Network connectivity: The importance of network connectivity is crucial to a cloud-based solution. You should invest in the best network connections available to you. Ideally, look for speeds in excess of 100mbps, although 50mpbs could be good enough.

The reason that 5G is important is that it delivers broadband-level connectivity to mobile connections. Right now, UK 4G speeds max out at 40mbps. But you are much more likely to experience a range between 8mbps and 10mbps. 5G introduced the possibility of 20Gbps, with 100mbps available everywhere. 

If you want to learn more about the workflow changes 5G makes possible, we have written a full guide to cloud readiness for surveyors that you can check out here. It also contains more detail on how to invest in the right network for your system. Top of that list is the fact that some consumer broadband providers supply  ‘asynchronous’ connections. These provide different speeds for upload and download, for example, 50mbps download/10mbps upload — often just quoting the faster one. This is fine for general internet use, but it will completely hamstring your point cloud processing operation. Always look into the specifics.   

Dynamic parallelisation: Regardless of how you connect to the cloud, the cloud transforms what you can do with information stored there. Primarily, this comes down to the parallelisation of tasks and the near-infinite scalability of cloud-based computing resources, on-demand.  

For processing software that can take advantage of multiple threads throughout processing, the cloud offers the option to simultaneously undertake the ‘coarse registration’ of a project of any size. Putting the scans in order (setting scan pairs) will always take longer with more scans. But, in the cloud, you can just keep adding threads.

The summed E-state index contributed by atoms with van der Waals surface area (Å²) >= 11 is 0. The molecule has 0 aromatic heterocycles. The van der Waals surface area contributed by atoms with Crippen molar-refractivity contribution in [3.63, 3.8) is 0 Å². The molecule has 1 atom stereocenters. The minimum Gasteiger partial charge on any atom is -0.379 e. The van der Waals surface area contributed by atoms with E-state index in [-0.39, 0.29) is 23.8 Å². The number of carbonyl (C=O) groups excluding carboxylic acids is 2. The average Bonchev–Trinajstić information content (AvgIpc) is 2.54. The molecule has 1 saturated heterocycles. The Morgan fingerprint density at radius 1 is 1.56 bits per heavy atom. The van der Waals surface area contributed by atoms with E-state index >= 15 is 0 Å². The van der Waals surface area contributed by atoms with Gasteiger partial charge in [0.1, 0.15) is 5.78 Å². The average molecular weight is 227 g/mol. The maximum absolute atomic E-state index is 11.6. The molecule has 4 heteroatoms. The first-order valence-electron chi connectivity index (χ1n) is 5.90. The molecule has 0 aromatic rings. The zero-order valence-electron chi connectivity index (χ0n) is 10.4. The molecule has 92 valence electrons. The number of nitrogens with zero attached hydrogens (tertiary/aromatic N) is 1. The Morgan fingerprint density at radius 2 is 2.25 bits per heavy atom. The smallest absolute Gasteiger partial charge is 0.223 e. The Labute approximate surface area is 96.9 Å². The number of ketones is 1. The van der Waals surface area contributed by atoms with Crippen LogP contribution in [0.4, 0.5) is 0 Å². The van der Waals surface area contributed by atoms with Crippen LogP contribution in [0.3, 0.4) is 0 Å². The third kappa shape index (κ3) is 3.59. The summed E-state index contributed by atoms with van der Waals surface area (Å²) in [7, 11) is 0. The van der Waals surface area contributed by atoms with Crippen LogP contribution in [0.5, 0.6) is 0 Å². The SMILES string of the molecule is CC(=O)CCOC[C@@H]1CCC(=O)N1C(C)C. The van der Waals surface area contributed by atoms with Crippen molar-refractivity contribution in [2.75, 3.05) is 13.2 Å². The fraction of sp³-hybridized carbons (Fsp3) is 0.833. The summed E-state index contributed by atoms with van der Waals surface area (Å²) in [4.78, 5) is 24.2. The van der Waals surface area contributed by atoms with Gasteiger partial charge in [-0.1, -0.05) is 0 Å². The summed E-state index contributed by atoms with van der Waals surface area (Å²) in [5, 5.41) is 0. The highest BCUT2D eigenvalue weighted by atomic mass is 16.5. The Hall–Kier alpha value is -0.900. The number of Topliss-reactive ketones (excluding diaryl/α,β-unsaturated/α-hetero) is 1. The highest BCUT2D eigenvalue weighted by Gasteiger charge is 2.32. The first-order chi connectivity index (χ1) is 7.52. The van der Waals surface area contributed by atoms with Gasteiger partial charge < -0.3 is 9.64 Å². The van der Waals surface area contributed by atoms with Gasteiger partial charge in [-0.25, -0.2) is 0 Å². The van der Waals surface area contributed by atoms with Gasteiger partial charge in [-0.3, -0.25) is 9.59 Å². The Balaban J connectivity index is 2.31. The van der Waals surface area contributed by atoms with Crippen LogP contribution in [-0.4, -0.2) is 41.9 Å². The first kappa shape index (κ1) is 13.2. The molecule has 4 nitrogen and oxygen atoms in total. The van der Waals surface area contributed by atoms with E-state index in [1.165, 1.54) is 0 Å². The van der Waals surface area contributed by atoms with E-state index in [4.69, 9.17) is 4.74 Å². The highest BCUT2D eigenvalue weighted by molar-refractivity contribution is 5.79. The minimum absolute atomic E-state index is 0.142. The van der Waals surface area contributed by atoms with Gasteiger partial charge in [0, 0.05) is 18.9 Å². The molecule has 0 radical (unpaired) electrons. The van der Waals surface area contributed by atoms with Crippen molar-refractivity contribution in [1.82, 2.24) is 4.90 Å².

To effectively approach the cloud this way you need to make sure that your software can undertake multi-thread, simultaneous registration and supports cloud-based processing. You still need a good computer, but your ability to process at speed will hinge more on your bandwidth than CPU. What’s more, this access can be scaled up and down on-demand, meaning you only need to pay for that increased capacity when it’s needed. 

We have run a number of tests using our own software. The difference between traditional and cloud-based operations are dramatic. However, the software you use does make a big difference in terms of the practical outcomes you can expect to achieve — something we will get into in the next section.  

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Step 2: Make the right point cloud processing software choices

All of your investments in hardware and quality connections will go to waste if using bad software. Your systems need to work together, not against each other.